Willpower

March 23, 2010

It’s early yet to be eyeing the raised beds so greedily. Yes, the garlic planted in late October has pushed up its green tips. Yes, the hardy perennials of the chive, Egyptian onion, sage, and mint persuasions are showing themselves. Slowly, slowly what’s been going on for weeks beneath the soil and deep in the old woody plants has reached the surface, tilting us to spring. Any other year, I’d be in the barn hauling out the cold frames my husband made from boards and old windows and once again try to outsmart Mother Nature by gaining a few weeks on the growing season.

Spring is revving up its engines. Geese are streaming by in noisy ribbons; redwing blackbirds are trilling up a storm at the edges of the pond. Our neighbor has been busy at his sap buckets, the neighborhood bobcat has eased across the near field in full view, the birdfeeders are reaching the end of their season. Even the bushes in the copses wear that first haze of color, like boys with whisperings of almost-whiskers.

What’s more, and more to the point, the farm and garden stores are jammed with seeds and more seed-seekers than I’ve ever seen. I should know–I’ve already been to town four times, prowling the gardening aisles, filling my hands with colorful packets. And I’ve sent away for the specialty varieties, the ones people don’t think I can grow around here but are indispensable in my kitchen: cumin, lemongrass, fenugreek, paprika and chile peppers with lovely names: pasilla, ancho, guajillo, serrano, cherezo, dulce rojo.

Yesterday I strolled about between my long raised beds. It was tempting. Sorely tempting. But it’s only March. Steady, girl. Take a deep breath, count to ten and walk away.

Over the years, as soon as the soil has drained the first of its winter freeze, I have planted the cold frames with lettuce and hardy greens, put peas in, carrots and beets. The seeds do okay, but not as well as their counterparts put in later. The greens snugged under cold frame hood end up ready for harvest at the same time as the ones I sprinkle onto the cold, exposed ground. So really, all that super early planting is as much about stretching those rake-wielding, back-bending muscles in the brisk spring air as it is about the good-natured competition to see if I can beat my record for the earliest salad, first fresh peas, sweet little carrots and round scarlet radishes.

But not this year. I’m waiting. Biding my time. Showing uncharacteristic patience, smiling knowingly while all those impulsive types try to shuck winter like a sopping wet shirt. I just watch as the juncos and sparrows keep at their gleaning of the garden, letting them take their time choosing the right pieces of dried grass and weed for their nests. I’m in no hurry.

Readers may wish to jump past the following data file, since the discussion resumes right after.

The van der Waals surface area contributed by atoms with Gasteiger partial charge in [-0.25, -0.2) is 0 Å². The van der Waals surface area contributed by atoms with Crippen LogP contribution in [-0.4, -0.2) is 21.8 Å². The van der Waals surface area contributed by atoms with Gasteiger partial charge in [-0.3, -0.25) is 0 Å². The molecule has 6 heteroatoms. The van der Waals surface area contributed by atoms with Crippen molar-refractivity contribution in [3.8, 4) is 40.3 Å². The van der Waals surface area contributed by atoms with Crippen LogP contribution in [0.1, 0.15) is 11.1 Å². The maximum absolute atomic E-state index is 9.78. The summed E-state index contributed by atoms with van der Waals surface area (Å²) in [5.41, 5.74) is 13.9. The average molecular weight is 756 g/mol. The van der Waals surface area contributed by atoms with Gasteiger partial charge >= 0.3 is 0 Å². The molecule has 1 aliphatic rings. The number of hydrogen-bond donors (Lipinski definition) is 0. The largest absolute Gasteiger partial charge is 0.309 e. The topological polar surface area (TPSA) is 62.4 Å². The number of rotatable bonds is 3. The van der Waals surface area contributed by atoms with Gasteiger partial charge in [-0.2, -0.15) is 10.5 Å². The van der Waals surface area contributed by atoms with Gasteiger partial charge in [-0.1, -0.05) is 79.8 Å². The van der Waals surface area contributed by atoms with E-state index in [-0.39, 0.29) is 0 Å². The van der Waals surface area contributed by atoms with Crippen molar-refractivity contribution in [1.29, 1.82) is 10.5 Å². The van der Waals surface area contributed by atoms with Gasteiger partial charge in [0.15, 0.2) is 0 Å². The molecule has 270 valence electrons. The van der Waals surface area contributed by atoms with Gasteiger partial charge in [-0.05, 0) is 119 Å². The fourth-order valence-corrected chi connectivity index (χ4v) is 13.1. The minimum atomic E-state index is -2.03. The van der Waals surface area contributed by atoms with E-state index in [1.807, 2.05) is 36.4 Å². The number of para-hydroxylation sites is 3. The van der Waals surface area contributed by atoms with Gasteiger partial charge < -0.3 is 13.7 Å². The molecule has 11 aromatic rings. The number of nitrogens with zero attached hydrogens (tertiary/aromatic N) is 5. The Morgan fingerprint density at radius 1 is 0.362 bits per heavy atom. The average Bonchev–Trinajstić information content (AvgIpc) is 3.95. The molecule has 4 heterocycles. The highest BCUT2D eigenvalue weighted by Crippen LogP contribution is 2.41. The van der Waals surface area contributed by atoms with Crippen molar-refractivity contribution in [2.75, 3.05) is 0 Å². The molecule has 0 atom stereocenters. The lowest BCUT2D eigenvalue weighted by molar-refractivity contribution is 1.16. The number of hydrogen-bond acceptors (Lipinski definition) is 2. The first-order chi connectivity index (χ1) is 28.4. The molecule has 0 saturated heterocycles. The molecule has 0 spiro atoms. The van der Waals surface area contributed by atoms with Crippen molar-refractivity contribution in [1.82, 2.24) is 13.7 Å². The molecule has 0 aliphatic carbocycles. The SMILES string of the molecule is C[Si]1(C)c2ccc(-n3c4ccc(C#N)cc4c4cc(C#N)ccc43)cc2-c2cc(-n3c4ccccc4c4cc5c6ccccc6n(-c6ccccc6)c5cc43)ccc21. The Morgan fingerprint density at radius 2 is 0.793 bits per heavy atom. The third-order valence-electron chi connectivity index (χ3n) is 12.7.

Truth is, I’ve been gardening for weeks. Varieties I’ve never grown before and some of my old stand-bys. Some just to see what they look like in growing form, some to make sure my family will eat greens whether they think they like them or not (it’s hard to say no to something I’ve not only cooked but grown). I say good morning to the peppers, tomatoes, eggplant. I encourage the cumin, the chamomile, the lemongrass. I am pleased to see the artichokes. I cheer on the basil.

But it’s a bit unnatural. You see, I’m gardening in the basement–a windowless space. I feel like a mad scientist as I inspect the three tiers of grow lights humming near the furnace. Our housesitter txted my daughter while we were away last weekend to ask if I was an aging hippie growing pot down there.

Luckily, it smells like earth down the stairs, late-spring-bursting-with-life earth. And what could be more elementally beautiful than seedlings holding up their first real leaves to the warm light. They don’t know it’s unnatural, so I’m getting over it. And I had forgotten just how satisfying it is to see shoots breach the soil’s surface in a small peat pot. I haven’t started plants from seeds in years other than directly in the garden, not since the early days of my married life when I grew just about everything we ate. The demands of a full-time job, raising children, and a busy life made me no less avid a gardener, but more inclined to buy my plants, to let professional farmers start them for me. But that’s expensive at the scale I grow things and given that I want to experiment with varieties I can’t find locally, here I am.

I’ve heard that some people have put their peas in. Maybe spinach, beets and carrots, too. Not me. Soon but not yet.

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